Some sheriffs are refusing to enforce the new gun laws in Colorado reported Erica Goode for the New York Times.
Sheriff John Cooke of Weld County says the laws are too vague and violate Second Amendment rights. Other sheriffs agree with Cooke, and say enforcement will be “a very low priority.” 55 of the 62 elected sheriffs in Colorado signed a federal lawsuit challenging the constitutionality of the statues.
A Federal District Court judge last month ruled against a claim in the sheriffs’ lawsuit that one part of the magazine law was unconstitutionally vague. The judge also ruled that while the sheriffs could sue as individuals, they had no standing to sue in their official capacity.
Sheriffs who refuse to enforce gun laws echo the stand of Richard Mack, a former Arizona sheriff and the author of “The County Sheriff: America’s Last Hope.” Mr. Mack has argued that county sheriffs are the ultimate arbiters of what is constitutional and what is not.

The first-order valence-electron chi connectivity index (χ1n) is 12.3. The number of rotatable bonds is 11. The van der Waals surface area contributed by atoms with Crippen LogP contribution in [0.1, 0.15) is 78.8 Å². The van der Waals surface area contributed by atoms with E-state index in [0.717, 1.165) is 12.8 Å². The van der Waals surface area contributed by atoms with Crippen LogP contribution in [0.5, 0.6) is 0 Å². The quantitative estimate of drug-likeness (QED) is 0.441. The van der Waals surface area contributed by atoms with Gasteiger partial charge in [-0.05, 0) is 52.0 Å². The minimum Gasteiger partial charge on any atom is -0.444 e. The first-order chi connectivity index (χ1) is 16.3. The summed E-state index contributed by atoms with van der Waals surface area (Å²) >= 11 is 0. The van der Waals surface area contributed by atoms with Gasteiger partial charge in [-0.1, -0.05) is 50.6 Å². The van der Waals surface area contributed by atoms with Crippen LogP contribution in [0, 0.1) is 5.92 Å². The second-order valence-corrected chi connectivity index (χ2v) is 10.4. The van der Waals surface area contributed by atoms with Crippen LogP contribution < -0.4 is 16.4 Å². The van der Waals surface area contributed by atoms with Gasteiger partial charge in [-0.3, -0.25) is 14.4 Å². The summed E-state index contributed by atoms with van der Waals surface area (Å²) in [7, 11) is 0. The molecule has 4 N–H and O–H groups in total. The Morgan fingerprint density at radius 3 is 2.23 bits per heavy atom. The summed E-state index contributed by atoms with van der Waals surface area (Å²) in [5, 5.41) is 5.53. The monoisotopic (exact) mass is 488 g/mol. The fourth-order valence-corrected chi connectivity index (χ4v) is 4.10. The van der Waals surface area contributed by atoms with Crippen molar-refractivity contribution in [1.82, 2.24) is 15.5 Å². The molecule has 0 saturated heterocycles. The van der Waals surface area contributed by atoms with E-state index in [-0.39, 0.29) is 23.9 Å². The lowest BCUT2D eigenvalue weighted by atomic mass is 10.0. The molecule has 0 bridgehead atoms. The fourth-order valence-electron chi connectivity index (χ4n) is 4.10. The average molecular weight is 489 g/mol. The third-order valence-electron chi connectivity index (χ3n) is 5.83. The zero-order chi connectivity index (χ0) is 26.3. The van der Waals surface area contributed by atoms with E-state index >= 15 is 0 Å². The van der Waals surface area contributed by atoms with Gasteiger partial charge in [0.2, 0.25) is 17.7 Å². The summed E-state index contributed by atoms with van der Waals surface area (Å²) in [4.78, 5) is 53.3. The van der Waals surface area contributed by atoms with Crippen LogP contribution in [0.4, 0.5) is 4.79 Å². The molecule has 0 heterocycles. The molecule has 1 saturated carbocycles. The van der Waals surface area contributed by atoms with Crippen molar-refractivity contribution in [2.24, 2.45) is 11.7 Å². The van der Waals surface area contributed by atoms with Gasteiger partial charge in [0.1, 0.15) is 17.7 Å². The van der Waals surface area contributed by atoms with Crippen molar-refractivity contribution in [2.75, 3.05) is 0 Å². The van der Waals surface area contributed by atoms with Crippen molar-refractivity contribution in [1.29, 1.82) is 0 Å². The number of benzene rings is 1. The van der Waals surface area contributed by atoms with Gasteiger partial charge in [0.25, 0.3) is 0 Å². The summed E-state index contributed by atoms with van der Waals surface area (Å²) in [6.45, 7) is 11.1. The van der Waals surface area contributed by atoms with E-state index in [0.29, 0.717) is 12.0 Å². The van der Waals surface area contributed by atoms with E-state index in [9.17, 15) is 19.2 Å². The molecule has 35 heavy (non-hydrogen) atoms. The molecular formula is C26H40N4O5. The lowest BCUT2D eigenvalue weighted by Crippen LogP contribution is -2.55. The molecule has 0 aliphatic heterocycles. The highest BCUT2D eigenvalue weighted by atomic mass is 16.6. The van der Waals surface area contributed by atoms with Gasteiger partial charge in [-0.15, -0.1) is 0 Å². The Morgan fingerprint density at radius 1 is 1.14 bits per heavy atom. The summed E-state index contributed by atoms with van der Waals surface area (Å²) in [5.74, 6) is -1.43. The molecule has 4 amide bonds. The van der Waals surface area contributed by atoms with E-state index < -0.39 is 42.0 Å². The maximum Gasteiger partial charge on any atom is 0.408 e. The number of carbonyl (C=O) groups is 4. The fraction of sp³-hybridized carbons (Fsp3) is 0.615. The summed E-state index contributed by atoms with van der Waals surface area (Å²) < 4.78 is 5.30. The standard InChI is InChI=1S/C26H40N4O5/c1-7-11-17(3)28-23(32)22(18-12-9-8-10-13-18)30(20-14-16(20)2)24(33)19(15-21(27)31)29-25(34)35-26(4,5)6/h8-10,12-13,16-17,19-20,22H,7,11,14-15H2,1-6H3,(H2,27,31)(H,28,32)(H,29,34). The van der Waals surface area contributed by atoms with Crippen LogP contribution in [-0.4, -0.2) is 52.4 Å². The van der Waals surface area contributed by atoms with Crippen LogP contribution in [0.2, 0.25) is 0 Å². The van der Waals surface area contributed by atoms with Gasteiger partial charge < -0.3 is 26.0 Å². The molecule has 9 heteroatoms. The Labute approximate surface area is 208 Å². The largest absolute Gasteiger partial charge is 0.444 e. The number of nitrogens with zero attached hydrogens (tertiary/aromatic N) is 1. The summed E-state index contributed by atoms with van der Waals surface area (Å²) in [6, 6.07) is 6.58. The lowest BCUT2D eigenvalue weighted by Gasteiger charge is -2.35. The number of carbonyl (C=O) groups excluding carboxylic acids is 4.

Sheriff Cooke, for his part, said that he was entitled to use discretion in enforcement, especially when he believed the laws were wrong or unenforceable.
“In my oath it says I’ll uphold the U.S. Constitution and the Constitution of the State of Colorado,” he said, as he posed for campaign photos in his office — he is running for the State Senate in 2014. “It doesn’t say I have to uphold every law passed by the Legislature.”
Sheriffs who refuse to enforce gun laws around the country are in the minority, though no statistics exist.